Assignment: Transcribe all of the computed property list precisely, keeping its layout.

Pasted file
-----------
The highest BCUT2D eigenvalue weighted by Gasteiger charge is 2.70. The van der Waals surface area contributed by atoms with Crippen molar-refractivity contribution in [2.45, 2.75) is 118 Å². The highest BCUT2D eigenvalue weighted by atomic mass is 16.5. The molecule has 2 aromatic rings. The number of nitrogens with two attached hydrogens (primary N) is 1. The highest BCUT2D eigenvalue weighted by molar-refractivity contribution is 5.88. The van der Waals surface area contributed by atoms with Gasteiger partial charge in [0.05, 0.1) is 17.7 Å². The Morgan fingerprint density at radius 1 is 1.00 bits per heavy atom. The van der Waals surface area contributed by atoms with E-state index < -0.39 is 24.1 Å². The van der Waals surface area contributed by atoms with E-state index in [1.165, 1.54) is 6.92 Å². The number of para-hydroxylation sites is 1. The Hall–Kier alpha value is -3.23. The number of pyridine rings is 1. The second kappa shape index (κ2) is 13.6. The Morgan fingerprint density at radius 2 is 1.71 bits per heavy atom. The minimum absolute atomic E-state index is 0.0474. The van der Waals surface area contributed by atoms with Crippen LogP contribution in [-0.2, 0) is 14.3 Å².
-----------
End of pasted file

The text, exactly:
The highest BCUT2D eigenvalue weighted by Gasteiger charge is 2.70. The van der Waals surface area contributed by atoms with Crippen molar-refractivity contribution in [2.45, 2.75) is 118 Å². The highest BCUT2D eigenvalue weighted by atomic mass is 16.5. The molecule has 2 aromatic rings. The number of nitrogens with two attached hydrogens (primary N) is 1. The highest BCUT2D eigenvalue weighted by molar-refractivity contribution is 5.88. The van der Waals surface area contributed by atoms with Gasteiger partial charge in [0.05, 0.1) is 17.7 Å². The Morgan fingerprint density at radius 1 is 1.00 bits per heavy atom. The van der Waals surface area contributed by atoms with E-state index < -0.39 is 24.1 Å². The van der Waals surface area contributed by atoms with E-state index in [1.165, 1.54) is 6.92 Å². The number of para-hydroxylation sites is 1. The Hall–Kier alpha value is -3.23. The number of pyridine rings is 1. The second kappa shape index (κ2) is 13.6. The Morgan fingerprint density at radius 2 is 1.71 bits per heavy atom. The minimum absolute atomic E-state index is 0.0474. The van der Waals surface area contributed by atoms with Crippen LogP contribution in [-0.2, 0) is 14.3 Å².